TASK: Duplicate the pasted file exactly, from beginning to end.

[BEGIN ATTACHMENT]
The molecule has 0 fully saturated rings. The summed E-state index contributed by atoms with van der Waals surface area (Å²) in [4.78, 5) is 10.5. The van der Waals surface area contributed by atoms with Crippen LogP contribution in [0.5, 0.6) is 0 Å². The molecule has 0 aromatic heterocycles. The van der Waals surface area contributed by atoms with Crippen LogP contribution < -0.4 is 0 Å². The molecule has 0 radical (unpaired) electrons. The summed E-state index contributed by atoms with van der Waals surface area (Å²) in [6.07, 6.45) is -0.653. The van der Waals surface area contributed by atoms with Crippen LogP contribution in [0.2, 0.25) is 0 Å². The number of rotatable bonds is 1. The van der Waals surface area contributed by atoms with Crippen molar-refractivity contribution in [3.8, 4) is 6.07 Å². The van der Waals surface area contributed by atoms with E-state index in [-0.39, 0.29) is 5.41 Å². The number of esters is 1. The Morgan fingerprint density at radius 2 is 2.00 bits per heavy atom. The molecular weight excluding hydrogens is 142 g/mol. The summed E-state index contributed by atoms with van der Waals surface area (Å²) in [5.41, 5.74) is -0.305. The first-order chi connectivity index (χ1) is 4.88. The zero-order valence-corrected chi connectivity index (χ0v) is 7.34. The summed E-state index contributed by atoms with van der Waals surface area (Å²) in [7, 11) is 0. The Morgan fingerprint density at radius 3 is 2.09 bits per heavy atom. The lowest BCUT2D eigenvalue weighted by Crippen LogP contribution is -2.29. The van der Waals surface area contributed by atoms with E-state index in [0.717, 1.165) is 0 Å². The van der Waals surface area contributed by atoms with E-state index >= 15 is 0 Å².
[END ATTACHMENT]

The molecule has 0 fully saturated rings. The summed E-state index contributed by atoms with van der Waals surface area (Å²) in [4.78, 5) is 10.5. The van der Waals surface area contributed by atoms with Crippen LogP contribution in [0.5, 0.6) is 0 Å². The molecule has 0 aromatic heterocycles. The van der Waals surface area contributed by atoms with Crippen LogP contribution < -0.4 is 0 Å². The molecule has 0 radical (unpaired) electrons. The summed E-state index contributed by atoms with van der Waals surface area (Å²) in [6.07, 6.45) is -0.653. The van der Waals surface area contributed by atoms with Crippen LogP contribution in [0.2, 0.25) is 0 Å². The number of rotatable bonds is 1. The van der Waals surface area contributed by atoms with Crippen molar-refractivity contribution in [3.8, 4) is 6.07 Å². The van der Waals surface area contributed by atoms with E-state index in [-0.39, 0.29) is 5.41 Å². The number of esters is 1. The Morgan fingerprint density at radius 2 is 2.00 bits per heavy atom. The molecular weight excluding hydrogens is 142 g/mol. The summed E-state index contributed by atoms with van der Waals surface area (Å²) in [5.41, 5.74) is -0.305. The first-order chi connectivity index (χ1) is 4.88. The zero-order valence-corrected chi connectivity index (χ0v) is 7.34. The summed E-state index contributed by atoms with van der Waals surface area (Å²) in [7, 11) is 0. The Morgan fingerprint density at radius 3 is 2.09 bits per heavy atom. The lowest BCUT2D eigenvalue weighted by Crippen LogP contribution is -2.29. The van der Waals surface area contributed by atoms with E-state index in [0.717, 1.165) is 0 Å². The van der Waals surface area contributed by atoms with E-state index >= 15 is 0 Å².